AUDIENCE MEMBER 00:08
I've had two foldable questions. The first is, it’s been a while since you’ve had the psychology of human misjudgment as a talk. And I was wondering if there are any additions you would have, that you’ve seen more recently?
And the second part is, you’ve mentioned how important being rational is throughout your life. Can you walk us through aside from the tips and tricks that you have what steps we can take to become more rational?
CHARLIE MUNGER 00:30
Well, it’s a long process. I don’t think anybody just flashes into it. It’s not like somebody who tells you all you’ve got to do is run down to the front of the revival meeting and shout out and you get a wonderful here after.
Rationality is something you get slowly and it has a variable result. But it’s better than not having it. No, I just think that – you can just see how awful it is when people get into these furies of resentment and anger, and sure they’re right about everything. It’s hard to know exactly how human civilization ought to be organized.
In my own life, I’ve often reflected about how well the system has worked. What I concluded was that the social safety net is – it’s just come up enormously as the world has gotten more prosperous. That was a very desirable thing.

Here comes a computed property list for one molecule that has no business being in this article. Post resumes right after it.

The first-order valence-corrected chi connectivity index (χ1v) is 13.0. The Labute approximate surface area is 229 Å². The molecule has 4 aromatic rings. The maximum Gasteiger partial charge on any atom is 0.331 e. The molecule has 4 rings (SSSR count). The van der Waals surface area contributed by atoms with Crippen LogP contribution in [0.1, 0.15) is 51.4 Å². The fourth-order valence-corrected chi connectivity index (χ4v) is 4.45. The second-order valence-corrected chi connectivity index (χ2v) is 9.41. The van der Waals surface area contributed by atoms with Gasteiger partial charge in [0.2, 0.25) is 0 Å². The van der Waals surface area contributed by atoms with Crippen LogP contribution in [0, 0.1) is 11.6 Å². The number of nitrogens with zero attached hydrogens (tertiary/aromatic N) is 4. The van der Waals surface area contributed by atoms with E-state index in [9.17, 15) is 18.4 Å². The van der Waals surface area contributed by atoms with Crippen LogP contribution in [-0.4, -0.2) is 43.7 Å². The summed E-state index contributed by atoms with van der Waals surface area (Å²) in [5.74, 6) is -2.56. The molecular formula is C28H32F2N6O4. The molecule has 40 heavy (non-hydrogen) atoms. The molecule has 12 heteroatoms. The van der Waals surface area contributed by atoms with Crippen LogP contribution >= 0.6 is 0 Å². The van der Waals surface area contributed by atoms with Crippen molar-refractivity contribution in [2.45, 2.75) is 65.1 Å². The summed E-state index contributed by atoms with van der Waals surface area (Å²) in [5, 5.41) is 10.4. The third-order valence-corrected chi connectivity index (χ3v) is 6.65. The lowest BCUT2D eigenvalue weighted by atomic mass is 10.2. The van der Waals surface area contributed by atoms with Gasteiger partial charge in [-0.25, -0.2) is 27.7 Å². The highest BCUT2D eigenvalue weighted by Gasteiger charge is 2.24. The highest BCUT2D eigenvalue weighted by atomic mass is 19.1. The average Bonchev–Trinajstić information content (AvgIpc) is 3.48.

And that the Republicans who always opposed it were wrong. And I’ve also…the Democrats that always wanted to push the safety net too far ahead, as they did for a while with the welfare program, that was also wrong. And that, by and large, what we have is about right.
And we wouldn’t have got it from either party alone. If either party had been totally in control in a one-party government, we wouldn’t have had the result that we had, which is close to right.
I think power does corrupt. I think too much power…Part of the genius of the American system is, is no one person gets too much power. If either party had all the power, I don’t think American civilization would’ve work as well as it has with this ebb and flow.
And I don’t know what the exact right safety net is. I don’t think it matters that much. I think the United States would be about as happy if it had five percent more, or five percent less safety net.